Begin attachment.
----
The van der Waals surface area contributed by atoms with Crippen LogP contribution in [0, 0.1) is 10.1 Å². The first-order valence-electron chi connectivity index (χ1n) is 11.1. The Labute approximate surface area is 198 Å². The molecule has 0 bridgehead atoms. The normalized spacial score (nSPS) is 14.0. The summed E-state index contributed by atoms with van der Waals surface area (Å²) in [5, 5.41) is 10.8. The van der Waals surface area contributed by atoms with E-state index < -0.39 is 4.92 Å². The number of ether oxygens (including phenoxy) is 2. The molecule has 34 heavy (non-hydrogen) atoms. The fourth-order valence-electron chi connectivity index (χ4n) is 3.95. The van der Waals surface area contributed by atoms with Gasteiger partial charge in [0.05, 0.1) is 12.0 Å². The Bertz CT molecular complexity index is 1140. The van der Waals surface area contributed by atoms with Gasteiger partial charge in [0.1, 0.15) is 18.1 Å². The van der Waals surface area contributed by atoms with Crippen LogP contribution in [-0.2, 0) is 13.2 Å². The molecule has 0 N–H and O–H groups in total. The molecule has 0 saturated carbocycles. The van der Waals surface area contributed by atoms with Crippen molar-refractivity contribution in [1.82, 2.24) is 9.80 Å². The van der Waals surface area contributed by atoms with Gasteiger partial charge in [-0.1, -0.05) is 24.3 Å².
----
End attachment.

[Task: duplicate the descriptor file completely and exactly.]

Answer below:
The van der Waals surface area contributed by atoms with Crippen LogP contribution in [0, 0.1) is 10.1 Å². The first-order valence-electron chi connectivity index (χ1n) is 11.1. The Labute approximate surface area is 198 Å². The molecule has 0 bridgehead atoms. The normalized spacial score (nSPS) is 14.0. The summed E-state index contributed by atoms with van der Waals surface area (Å²) in [5, 5.41) is 10.8. The van der Waals surface area contributed by atoms with E-state index < -0.39 is 4.92 Å². The number of ether oxygens (including phenoxy) is 2. The molecule has 34 heavy (non-hydrogen) atoms. The fourth-order valence-electron chi connectivity index (χ4n) is 3.95. The van der Waals surface area contributed by atoms with Gasteiger partial charge in [0.05, 0.1) is 12.0 Å². The Bertz CT molecular complexity index is 1140. The van der Waals surface area contributed by atoms with Gasteiger partial charge in [0.1, 0.15) is 18.1 Å². The van der Waals surface area contributed by atoms with Crippen LogP contribution in [-0.2, 0) is 13.2 Å². The molecule has 0 N–H and O–H groups in total. The molecule has 0 saturated carbocycles. The van der Waals surface area contributed by atoms with Crippen molar-refractivity contribution in [1.82, 2.24) is 9.80 Å². The van der Waals surface area contributed by atoms with Gasteiger partial charge in [-0.1, -0.05) is 24.3 Å².